If you would like a drawing of the bracket, below are links to the files.  If you have Autocad, the first link will get you that file.  I also added two links to pdf files for those that don't have access to Autocad.  I printed the bracket in two halves to the pdf files.  Make sure in the Adobe Acrobat print menu you select "None" for the print scaling option and it should print out true to scale.  You'll have to cut and paste the two pages together.  I checked my printouts (HP 960c Inkjet printer) against a tracing of the bracket and everything lined up.  I used 5/16" holes to mount the brackets to the fender rail but they are a little large I think.  I suggest you print it out and check and adjust before making the bracket.  You may be able to use a smaller hole, at least for the two rear bolt holes.  The one that mounts to the shock bolt will have to be 5/16" as that bolt is larger.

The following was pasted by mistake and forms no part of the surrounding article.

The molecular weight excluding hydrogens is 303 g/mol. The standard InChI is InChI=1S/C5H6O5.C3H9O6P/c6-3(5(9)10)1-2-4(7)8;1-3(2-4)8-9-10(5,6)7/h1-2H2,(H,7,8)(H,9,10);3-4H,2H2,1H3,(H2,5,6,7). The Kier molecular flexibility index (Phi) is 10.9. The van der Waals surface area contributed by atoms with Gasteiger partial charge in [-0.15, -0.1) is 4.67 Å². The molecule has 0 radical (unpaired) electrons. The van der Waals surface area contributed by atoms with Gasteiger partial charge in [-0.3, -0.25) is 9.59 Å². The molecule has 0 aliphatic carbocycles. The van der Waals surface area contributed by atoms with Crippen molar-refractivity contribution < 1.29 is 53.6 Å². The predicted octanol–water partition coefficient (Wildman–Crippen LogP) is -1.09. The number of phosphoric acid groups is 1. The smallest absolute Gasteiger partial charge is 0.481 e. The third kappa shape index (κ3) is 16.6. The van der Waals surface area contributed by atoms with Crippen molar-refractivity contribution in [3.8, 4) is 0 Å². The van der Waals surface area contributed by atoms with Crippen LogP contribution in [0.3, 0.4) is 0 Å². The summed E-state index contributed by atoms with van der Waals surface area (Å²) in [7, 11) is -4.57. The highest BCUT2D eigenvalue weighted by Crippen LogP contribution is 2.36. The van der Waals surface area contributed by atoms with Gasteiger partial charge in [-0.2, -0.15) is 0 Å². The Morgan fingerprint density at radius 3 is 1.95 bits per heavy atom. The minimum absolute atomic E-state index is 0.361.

BTW, as a reference, now that I have the pack where I like it, I measured the distance from the center of the ignition switch on the dash to the center of the back rest and it's 37-1/2".  This may give you a starting point at least for lining up the pack.  I'm 6'-1" with a 32" inseam if that helps any!

Solo Bracket Autocad File      PDF File Solo Bracket 1     PDF File Solo Bracket 2


Brackets Update 03/2008:

Just as an experiment, I also made two brackets to move the tour pack back to allow installation of the passenger seat.  I used the Scootworks bracket layout and my solo brackets to make a template for the two-up setup.

The final setup looks like this:

The drawing files

Long Bracket Autocad File                                Long Bracket pdf File